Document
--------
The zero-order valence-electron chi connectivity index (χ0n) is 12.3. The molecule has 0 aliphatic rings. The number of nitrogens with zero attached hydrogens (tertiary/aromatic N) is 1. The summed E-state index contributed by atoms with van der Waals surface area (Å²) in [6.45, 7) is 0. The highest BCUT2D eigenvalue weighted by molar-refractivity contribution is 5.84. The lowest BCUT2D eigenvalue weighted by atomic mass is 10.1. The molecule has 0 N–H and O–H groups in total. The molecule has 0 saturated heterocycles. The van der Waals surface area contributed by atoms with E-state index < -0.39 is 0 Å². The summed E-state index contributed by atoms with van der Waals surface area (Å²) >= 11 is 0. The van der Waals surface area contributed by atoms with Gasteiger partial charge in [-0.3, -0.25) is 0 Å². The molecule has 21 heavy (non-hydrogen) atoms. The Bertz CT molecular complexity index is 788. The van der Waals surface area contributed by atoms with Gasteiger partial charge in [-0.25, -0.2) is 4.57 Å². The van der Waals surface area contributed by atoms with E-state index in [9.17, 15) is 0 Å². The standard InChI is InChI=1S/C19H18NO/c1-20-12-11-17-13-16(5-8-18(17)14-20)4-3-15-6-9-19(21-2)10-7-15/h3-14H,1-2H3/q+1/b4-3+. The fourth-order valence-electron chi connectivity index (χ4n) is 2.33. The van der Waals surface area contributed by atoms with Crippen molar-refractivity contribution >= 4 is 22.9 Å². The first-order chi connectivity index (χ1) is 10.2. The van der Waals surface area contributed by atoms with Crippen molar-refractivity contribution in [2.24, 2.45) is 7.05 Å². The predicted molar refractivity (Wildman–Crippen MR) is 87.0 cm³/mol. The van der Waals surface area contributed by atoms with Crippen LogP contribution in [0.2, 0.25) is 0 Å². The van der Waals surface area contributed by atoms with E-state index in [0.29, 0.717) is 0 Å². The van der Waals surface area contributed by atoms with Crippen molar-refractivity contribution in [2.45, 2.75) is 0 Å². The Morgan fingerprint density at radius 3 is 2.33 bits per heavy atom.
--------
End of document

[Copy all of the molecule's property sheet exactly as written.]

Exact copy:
The zero-order valence-electron chi connectivity index (χ0n) is 12.3. The molecule has 0 aliphatic rings. The number of nitrogens with zero attached hydrogens (tertiary/aromatic N) is 1. The summed E-state index contributed by atoms with van der Waals surface area (Å²) in [6.45, 7) is 0. The highest BCUT2D eigenvalue weighted by molar-refractivity contribution is 5.84. The lowest BCUT2D eigenvalue weighted by atomic mass is 10.1. The molecule has 0 N–H and O–H groups in total. The molecule has 0 saturated heterocycles. The van der Waals surface area contributed by atoms with E-state index < -0.39 is 0 Å². The summed E-state index contributed by atoms with van der Waals surface area (Å²) >= 11 is 0. The van der Waals surface area contributed by atoms with Gasteiger partial charge in [-0.3, -0.25) is 0 Å². The molecule has 21 heavy (non-hydrogen) atoms. The Bertz CT molecular complexity index is 788. The van der Waals surface area contributed by atoms with Gasteiger partial charge in [-0.25, -0.2) is 4.57 Å². The van der Waals surface area contributed by atoms with E-state index in [9.17, 15) is 0 Å². The standard InChI is InChI=1S/C19H18NO/c1-20-12-11-17-13-16(5-8-18(17)14-20)4-3-15-6-9-19(21-2)10-7-15/h3-14H,1-2H3/q+1/b4-3+. The fourth-order valence-electron chi connectivity index (χ4n) is 2.33. The van der Waals surface area contributed by atoms with Crippen molar-refractivity contribution >= 4 is 22.9 Å². The first-order chi connectivity index (χ1) is 10.2. The van der Waals surface area contributed by atoms with Crippen molar-refractivity contribution in [2.24, 2.45) is 7.05 Å². The predicted molar refractivity (Wildman–Crippen MR) is 87.0 cm³/mol. The van der Waals surface area contributed by atoms with Crippen LogP contribution in [0.2, 0.25) is 0 Å². The van der Waals surface area contributed by atoms with E-state index in [0.29, 0.717) is 0 Å². The van der Waals surface area contributed by atoms with Crippen molar-refractivity contribution in [2.45, 2.75) is 0 Å². The Morgan fingerprint density at radius 3 is 2.33 bits per heavy atom.